# Vector Class

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Greetings I plan on making a Vector class for future use with future projects. I've been told that they are useful, but I can't figure out what they are or why they would be used. Also, where could I get some formula's that I would need or a list of things that should be part of the class. Thanks.

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You can think of a vector as a one dimensional array. A vector only goes in one direction (adding onto it) and can dynamically increase in size. It's basically an array that allocates memory and reallocates it when needed. This is great because you can dynamically add data to the vector and not have to worry about memory management. I've converted my VList (on my website) into a class CVectorList, and fixed some bugs I have. So far It works fantastic for what I need.

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Or you could be talking about a Mathematical vector - x, y, z (coords) which I use for vertices of 3d models, along with physics modeling (velocity, acceleration, Forces, torques). I suggest make something *when* you need them instead of making stuff in hopes that you will use them someday. Start projects and see how it would be easier to implement something. Then research and figure out the best way around the problem before writing code. Just my 2 cents

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Yeah there are two types of vectors, well they are technically the same thing, but if you want the array type use the STL implementation

#include <vector>
using std::vector;

The other vector is a 1x3 matrix and is used in physics, ie veloctiy is a vector, it is a magnitude and a direction.

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Quote:
 Original post by ratt1233Or you could be talking about a Mathematical vector - x, y, z (coords) which I use for vertices of 3d models, along with physics modeling (velocity, acceleration, Forces, torques). I suggest make something *when* you need them instead of making stuff in hopes that you will use them someday. Start projects and see how it would be easier to implement something. Then research and figure out the best way around the problem before writing code. Just my 2 cents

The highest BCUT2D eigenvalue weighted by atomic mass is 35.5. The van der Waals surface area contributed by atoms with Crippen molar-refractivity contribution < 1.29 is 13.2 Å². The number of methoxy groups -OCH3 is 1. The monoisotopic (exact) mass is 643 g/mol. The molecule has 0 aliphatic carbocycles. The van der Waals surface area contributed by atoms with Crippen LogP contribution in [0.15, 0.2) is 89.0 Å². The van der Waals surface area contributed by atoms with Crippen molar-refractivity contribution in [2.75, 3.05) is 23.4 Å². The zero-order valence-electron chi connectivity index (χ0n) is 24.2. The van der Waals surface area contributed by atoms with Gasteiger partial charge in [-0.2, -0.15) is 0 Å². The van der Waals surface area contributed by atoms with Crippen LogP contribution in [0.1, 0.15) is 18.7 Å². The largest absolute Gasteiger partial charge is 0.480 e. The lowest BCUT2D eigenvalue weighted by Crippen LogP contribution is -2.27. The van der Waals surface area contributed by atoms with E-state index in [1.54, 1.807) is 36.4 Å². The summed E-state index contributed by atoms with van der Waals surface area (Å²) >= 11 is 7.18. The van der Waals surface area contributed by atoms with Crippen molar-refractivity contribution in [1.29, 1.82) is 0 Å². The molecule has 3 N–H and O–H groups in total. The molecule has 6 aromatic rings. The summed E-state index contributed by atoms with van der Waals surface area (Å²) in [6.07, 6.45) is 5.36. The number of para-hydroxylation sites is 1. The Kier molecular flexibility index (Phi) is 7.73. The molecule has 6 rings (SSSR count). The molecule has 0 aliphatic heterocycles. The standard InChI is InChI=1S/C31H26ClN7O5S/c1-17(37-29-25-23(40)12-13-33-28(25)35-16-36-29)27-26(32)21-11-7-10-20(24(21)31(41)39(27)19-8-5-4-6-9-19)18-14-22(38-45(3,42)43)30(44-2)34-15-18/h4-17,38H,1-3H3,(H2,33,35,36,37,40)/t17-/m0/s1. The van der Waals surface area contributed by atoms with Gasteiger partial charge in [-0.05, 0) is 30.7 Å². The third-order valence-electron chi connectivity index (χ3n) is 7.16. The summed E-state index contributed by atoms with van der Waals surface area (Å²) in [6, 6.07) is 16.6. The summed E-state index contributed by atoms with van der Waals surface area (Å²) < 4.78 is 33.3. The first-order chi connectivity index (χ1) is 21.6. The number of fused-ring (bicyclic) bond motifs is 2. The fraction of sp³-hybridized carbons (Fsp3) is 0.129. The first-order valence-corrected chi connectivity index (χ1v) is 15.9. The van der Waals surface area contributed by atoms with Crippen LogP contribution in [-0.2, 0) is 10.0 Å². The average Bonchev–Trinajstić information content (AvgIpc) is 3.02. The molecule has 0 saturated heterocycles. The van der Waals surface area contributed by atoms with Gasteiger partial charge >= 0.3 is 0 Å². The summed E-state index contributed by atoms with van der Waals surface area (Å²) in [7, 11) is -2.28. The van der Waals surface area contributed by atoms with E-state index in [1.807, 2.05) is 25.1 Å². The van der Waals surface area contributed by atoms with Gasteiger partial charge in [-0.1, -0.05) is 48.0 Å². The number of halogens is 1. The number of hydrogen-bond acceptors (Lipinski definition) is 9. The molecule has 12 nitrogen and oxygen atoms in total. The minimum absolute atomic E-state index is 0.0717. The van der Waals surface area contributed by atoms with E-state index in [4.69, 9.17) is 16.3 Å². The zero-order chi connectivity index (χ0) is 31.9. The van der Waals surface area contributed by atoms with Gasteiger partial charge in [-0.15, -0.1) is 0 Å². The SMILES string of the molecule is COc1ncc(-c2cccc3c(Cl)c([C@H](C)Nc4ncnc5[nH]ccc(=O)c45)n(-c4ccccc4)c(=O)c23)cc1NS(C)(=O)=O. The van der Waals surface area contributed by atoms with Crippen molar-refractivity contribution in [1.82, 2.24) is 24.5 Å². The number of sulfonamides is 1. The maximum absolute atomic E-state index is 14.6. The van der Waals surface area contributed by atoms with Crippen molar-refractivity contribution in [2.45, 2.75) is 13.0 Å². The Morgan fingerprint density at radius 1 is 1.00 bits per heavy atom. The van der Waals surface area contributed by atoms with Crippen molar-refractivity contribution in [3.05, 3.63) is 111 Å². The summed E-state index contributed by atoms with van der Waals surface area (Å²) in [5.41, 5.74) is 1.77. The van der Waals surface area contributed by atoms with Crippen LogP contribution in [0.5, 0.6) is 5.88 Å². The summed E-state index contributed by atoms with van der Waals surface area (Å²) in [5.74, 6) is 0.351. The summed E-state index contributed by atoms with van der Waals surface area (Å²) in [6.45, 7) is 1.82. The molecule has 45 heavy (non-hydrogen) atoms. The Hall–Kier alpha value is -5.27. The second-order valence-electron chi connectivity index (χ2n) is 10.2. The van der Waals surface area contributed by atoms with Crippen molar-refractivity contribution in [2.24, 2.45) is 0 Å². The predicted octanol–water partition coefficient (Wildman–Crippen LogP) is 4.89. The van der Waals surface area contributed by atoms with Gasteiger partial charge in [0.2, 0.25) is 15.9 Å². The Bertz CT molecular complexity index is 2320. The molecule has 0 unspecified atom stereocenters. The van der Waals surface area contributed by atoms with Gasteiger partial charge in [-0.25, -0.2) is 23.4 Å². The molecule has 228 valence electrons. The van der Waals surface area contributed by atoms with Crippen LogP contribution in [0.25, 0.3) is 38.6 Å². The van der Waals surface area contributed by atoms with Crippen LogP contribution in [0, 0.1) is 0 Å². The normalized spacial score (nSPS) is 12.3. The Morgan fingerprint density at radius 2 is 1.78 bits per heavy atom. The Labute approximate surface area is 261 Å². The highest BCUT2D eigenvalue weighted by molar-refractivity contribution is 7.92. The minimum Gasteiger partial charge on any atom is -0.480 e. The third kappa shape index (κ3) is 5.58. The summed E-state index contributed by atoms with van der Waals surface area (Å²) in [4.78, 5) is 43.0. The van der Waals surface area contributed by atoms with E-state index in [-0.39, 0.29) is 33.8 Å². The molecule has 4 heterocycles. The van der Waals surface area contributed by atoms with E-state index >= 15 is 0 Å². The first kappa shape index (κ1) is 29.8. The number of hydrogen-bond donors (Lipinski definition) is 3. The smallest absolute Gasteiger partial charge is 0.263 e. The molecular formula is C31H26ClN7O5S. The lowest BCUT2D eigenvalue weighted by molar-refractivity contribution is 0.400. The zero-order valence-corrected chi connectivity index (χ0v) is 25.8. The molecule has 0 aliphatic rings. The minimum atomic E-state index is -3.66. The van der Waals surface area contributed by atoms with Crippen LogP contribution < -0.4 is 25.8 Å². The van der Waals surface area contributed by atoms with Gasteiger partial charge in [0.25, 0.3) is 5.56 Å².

Yup, thats the one I was thinking of. I'm going to begin 3D programming with OGL rther than 2D, and I've been told that they come in handy for moving the player, bullets etc. I was just looking for a tut/article on making a vector class that woudl be suffitient for my purposes.

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if you know vector maths making a vector class is a cake walk, if you dont know vector maths, well, its time to learn [wink]

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I just made myself one because I needed to do my own terrain normals in opengl. I understood cross and dot product stuff from physics but I never knew how to use it in programming. So I gave it a shot. I just wish I knew why my terrain looks like a chess board now, lots of black and white quads. Maybe I need to average the normals?

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I dont know vector math. I was looking at one that some guy made and I get a bit of it. Some questions:
1) What is a dot product? What is it for?
2) Same thing for cross proudct
3) What is a normalizing function for?

Thanks.

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1)The dot product mutliplys the components of each vector that are parallel to each other. It finds the angle between two vectors and gives a scalar answer.
2)The dot product multiplys the components of the vectors that are perpendicular to each other. The answer that results is another vector and its direction is perpedicular to the plane the first two vectors lie on.